We talk to the 24-year-old digital artist is the creator of Ghana’s most popular Snapchat filters.
Padmond Annor, popularly known as Nana Mitch is a Ghanaian creative who has achieved something remarkable in Africa’s social media space, particularly on the popular photo and video sharing app Snapchat. The 24-year-old digital artist is the creator and designer is the artist behind a number of Snapchat filters that have gone viral among a section of Ghana and Africa’s Snapchat users.
Nana Mitch had been an avid Snapchat user for years, but in 2019 he felt something was lacking. He saw the need to diversify and better represent Ghana and the Ghanaian experience on Snapchat. Because of that, he decided to take upon himself the mission of personalizing Ghana’s Snapchat experience. After making that decision, he then dedicated a year of his life to learning how to create and edit filters, through an online workshop combined with a lot of research and practice.
His first-ever creation was a beauty filter he titled “Ahuofe,” which means “beauty” in Twi, one of the major languages of the Ghanaian people. “Ahuofe”, which currently has 7 million views caught on, and Nana knew he was on to something. So far, Nana Mitch's creations have collectively earned a total of 100 million views. He’s now a verified creator on the highly popular photo and video sharing app, on which he currently has over 47,000 subscribers on his personal account.
He went on to create more, including customized filters for a number of celebrities and influencers across Africa to commemorate important events in their lives and careers. His most popular filter has a total of over 50 million views. However, that isn’t all there is to Nana Mitch. He’s also a film school graduate, who works on creative campaigns for companies and brands. He writes, directs, shoots, and edits brand campaigns and as an all-round creative, his work on Snapchat was just the tip of the iceberg.
We sat down with Nana Mitch where he tells us about his journey, making Snapchat filters for the president, and what being a creative means to him. Check out our conversation below.
Photo courtesy of Nana Mitch.
How did you begin your Snapchat filter journey?
I’ve been on Snapchat since 2017 and I've always asked myself why we had a limited presence on Snapchat when it comes to African activities like national holidays, business and political agendas, and the likes. So I decided to change the narrative. I remember before the coronavirus lockdown in 2020 I joined a virtual class for Snapchat lens creation. I also joined a forum for creators on Snapchat, and I was also doing as much research as I could and just practicing and creating. When the lockdown happened, I was like this gives me the opportunity to stay home, study, and exhibit my work.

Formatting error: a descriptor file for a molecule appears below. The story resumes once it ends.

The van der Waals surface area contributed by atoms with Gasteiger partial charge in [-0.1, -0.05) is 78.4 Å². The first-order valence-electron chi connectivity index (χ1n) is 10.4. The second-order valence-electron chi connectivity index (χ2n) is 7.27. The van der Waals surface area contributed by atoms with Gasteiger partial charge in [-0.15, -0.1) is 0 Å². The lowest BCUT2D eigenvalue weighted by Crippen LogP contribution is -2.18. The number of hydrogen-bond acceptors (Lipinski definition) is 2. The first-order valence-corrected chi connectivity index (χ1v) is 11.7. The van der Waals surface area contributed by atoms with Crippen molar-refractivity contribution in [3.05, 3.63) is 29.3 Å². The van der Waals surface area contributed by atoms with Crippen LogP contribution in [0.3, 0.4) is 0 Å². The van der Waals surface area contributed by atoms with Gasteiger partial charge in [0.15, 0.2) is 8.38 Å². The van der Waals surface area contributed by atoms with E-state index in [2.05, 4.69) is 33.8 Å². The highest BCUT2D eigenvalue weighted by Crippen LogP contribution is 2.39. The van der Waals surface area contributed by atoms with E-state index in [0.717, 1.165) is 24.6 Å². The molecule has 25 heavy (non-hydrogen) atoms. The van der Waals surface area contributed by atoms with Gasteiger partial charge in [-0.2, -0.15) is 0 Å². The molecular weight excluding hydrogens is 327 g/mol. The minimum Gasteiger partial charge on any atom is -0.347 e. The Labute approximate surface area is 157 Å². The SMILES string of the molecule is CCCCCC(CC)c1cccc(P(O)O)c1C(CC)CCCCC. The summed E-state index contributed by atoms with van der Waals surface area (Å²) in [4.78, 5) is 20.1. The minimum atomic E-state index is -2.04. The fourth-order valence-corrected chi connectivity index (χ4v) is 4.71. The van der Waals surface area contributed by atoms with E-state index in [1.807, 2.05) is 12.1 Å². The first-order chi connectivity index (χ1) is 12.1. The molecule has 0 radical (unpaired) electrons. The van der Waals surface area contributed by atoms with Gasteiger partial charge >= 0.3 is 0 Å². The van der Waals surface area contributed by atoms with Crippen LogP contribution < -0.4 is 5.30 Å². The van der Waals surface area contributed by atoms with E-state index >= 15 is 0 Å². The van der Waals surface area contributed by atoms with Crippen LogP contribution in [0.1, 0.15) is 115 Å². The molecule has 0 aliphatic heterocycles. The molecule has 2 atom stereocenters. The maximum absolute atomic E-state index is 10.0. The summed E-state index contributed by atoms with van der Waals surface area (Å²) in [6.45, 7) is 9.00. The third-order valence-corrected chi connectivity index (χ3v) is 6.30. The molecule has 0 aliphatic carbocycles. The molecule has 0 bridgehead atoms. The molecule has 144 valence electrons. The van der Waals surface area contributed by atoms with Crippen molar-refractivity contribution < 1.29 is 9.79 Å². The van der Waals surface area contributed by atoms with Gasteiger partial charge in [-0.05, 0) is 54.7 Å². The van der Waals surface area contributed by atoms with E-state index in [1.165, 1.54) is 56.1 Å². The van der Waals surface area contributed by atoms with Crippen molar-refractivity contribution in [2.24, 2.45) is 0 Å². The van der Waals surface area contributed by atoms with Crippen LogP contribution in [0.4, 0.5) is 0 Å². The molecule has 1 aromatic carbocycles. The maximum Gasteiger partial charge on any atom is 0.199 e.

So that’s when I started practicing and working on creating filters. I released a couple filters, but my third ever creation to be exact was called “Butterfly.” And I realized thatm even though I didn’t think it was that nicem there were about 20,000 people using the filter in just two days So I thought why don’t I sit down and put colors together to make something about beauty instead of aesthetics. If you look at all my recent work now, it’s more geared towards giving you that facial transformation, that beauty look. That’s when I came up with my filter called “Ahuofe," which got a million views in just about three or four days.
Photo courtesy of Nana Mitch.
What led to your Snapchat filters taking off? How exactly did that happen?
I remember I got a call from a political party that they wanted me to create a filter for their upcoming campaign. So I went to the presidential palace to initiate the contract, and I ended up making about four lenses for the current president of Ghana, Nana Akufo-Addo, and the entire political party. That was back when he was running his campaign. So after I made the lenses for him, they started using them and people started catching on. That filter ended up getting 1.8 million views in a week.